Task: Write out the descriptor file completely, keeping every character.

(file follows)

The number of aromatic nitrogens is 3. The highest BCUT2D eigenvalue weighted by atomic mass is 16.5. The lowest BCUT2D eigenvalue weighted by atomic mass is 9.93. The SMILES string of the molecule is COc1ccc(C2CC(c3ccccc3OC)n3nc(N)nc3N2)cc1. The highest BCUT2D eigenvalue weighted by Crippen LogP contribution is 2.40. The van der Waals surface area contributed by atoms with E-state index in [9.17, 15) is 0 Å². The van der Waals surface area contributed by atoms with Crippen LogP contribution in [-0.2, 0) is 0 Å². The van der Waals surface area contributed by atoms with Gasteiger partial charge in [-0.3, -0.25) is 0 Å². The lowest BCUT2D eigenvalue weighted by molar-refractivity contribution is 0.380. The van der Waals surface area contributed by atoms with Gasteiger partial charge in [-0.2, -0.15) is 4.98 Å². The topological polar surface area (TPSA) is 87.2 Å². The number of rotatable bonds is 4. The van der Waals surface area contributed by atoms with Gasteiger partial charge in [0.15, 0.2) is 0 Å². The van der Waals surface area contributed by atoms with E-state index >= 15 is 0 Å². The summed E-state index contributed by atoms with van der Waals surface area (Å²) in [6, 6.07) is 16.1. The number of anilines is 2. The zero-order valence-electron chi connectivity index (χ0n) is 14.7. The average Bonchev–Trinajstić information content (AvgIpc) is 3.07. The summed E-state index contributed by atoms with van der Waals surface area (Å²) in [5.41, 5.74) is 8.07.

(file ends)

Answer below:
The number of aromatic nitrogens is 3. The highest BCUT2D eigenvalue weighted by atomic mass is 16.5. The lowest BCUT2D eigenvalue weighted by atomic mass is 9.93. The SMILES string of the molecule is COc1ccc(C2CC(c3ccccc3OC)n3nc(N)nc3N2)cc1. The highest BCUT2D eigenvalue weighted by Crippen LogP contribution is 2.40. The van der Waals surface area contributed by atoms with E-state index in [9.17, 15) is 0 Å². The van der Waals surface area contributed by atoms with Crippen LogP contribution in [-0.2, 0) is 0 Å². The van der Waals surface area contributed by atoms with Gasteiger partial charge in [-0.3, -0.25) is 0 Å². The lowest BCUT2D eigenvalue weighted by molar-refractivity contribution is 0.380. The van der Waals surface area contributed by atoms with Gasteiger partial charge in [-0.2, -0.15) is 4.98 Å². The topological polar surface area (TPSA) is 87.2 Å². The number of rotatable bonds is 4. The van der Waals surface area contributed by atoms with Gasteiger partial charge in [0.15, 0.2) is 0 Å². The van der Waals surface area contributed by atoms with E-state index >= 15 is 0 Å². The summed E-state index contributed by atoms with van der Waals surface area (Å²) in [6, 6.07) is 16.1. The number of anilines is 2. The zero-order valence-electron chi connectivity index (χ0n) is 14.7. The average Bonchev–Trinajstić information content (AvgIpc) is 3.07. The summed E-state index contributed by atoms with van der Waals surface area (Å²) in [5.41, 5.74) is 8.07.